The tropes of elitism here are connoisseur habits (appreciating musical works intellectually by framing them in a historical context) and fashions (all those beards) in order to distinguish their belonging to a group that is impenetrable by outsiders. Initiation is granted through education in, and appreciation of, the field.

For me, noise music is boring, but no more so than test cricket. My intolerance of both is a result of my not being indoctrinated into either community of appreciators. The differences between the two are arbitrary because in either case, there has to be an intellectual interaction between the viewer and the game/work in order for the viewer to not be bored witless. But noise is deemed highbrow, and cricket is lowbrow.

We all belong to the mainstream until we display communicable differences, marked sometimes by race or disability, by exceptional talent, or by sexual or religious difference. When 'sameness' like this is celebrated, it's no wonder people who have the means choose to differentiate themselves culturally.

I suspect that when regular folks start participating in traditionally highbrow culture, there is an element of doing it because of the perceived social mobility attached to it. I disdain this because it reinforces the marginalising idea that power really does belong to an exclusive social group.

But the other reason, that differentiating oneself from the mainstream when the mainstream itself is hostile to difference, well, I don't think that's so shallow after all. 

Ellena SavageEllena Savage is a Melbourne writer who edits Middlebrow, the arts liftout in The Lifted Brow

Topic tags: Ellena Savage, Wayne Swan, Noise Music, Bruce Springsteen



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Existing comments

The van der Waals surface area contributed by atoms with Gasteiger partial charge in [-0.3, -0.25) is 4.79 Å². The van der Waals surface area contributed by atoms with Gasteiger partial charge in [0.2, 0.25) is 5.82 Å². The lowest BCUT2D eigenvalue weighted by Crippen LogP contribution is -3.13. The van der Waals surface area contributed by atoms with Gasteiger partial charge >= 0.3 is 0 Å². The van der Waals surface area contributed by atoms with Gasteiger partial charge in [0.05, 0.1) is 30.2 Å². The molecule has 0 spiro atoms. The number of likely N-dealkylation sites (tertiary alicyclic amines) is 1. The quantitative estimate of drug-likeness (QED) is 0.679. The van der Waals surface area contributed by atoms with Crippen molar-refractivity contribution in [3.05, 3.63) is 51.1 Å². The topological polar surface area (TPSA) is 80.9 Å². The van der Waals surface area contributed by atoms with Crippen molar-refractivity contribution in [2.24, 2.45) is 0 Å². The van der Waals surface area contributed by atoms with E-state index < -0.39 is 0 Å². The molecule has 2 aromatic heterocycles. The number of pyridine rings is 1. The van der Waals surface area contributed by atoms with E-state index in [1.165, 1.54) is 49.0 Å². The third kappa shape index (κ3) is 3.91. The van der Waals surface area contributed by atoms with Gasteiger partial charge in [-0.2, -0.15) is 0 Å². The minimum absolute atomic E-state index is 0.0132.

And maybe we enjoy particular music because it speaks to us in meaningful ways and has nothing to do with elites. I am equally moved by the wonderful structures of Bach, by the agonies of Shostakovich, by the rhythmic pulse of Chet Baker or Dave Brubeck and by the voice of Chicago and Mississippi blues. Let's not over-intellectualise this.
ErikH | 03 August 2012

In Swan's case, you cannot help thinking that any amount of cultural learning, however high or low, would have helped him to answer the questions about why he wanted a policy approach built in the image of a musician. His (& Labor's) disdain for useless education – you know, music and literature and stuff – means he is totally lacking in the equipment to explain why Springsteen's songs speak to him and millions of others so clearly.

Your thoughtful article also reminds of how the furious response to 'that Monthly essay,' as Swan calls it, completely overlooked the most important criticism that any genuine essayist would make of it: it is an appallingly confused example of an essay, whose non sequiturs crowd out even the clichés and platitudes. Once upon a time, no polite journal would have published such a thing, even in this country of anti-elite pre-latté, cultural egalitarianism.
Tom Clark | 03 August 2012

Too much pigeon-holing in this article to really make any sense to me. And the use of the royal "we "just tipped me over. I don't think anyone can relate to this high-brow, low-brow, social mobility framework. And if they did I'd be sad for them.
AURELIUS | 03 August 2012

Awesome article Ellena. I think you've just deconstructed the essence of 'hipster'. How refreshing to read a piece that speaks to our better impulses, and leaves us feeling more inclusive!
Edwina | 03 August 2012

@Erikh you are aligning yourself with a high-brow taste in music, thereby constructing your own elite identity. Maybe the reason you don't understand the argument in the article is because you're in so deep.
Trent the Don | 03 August 2012

Wayne's expertise is to slap adhesive labels onto human beings according to class and personal bias. Are you not doing the same thing?
Belinda | 04 August 2012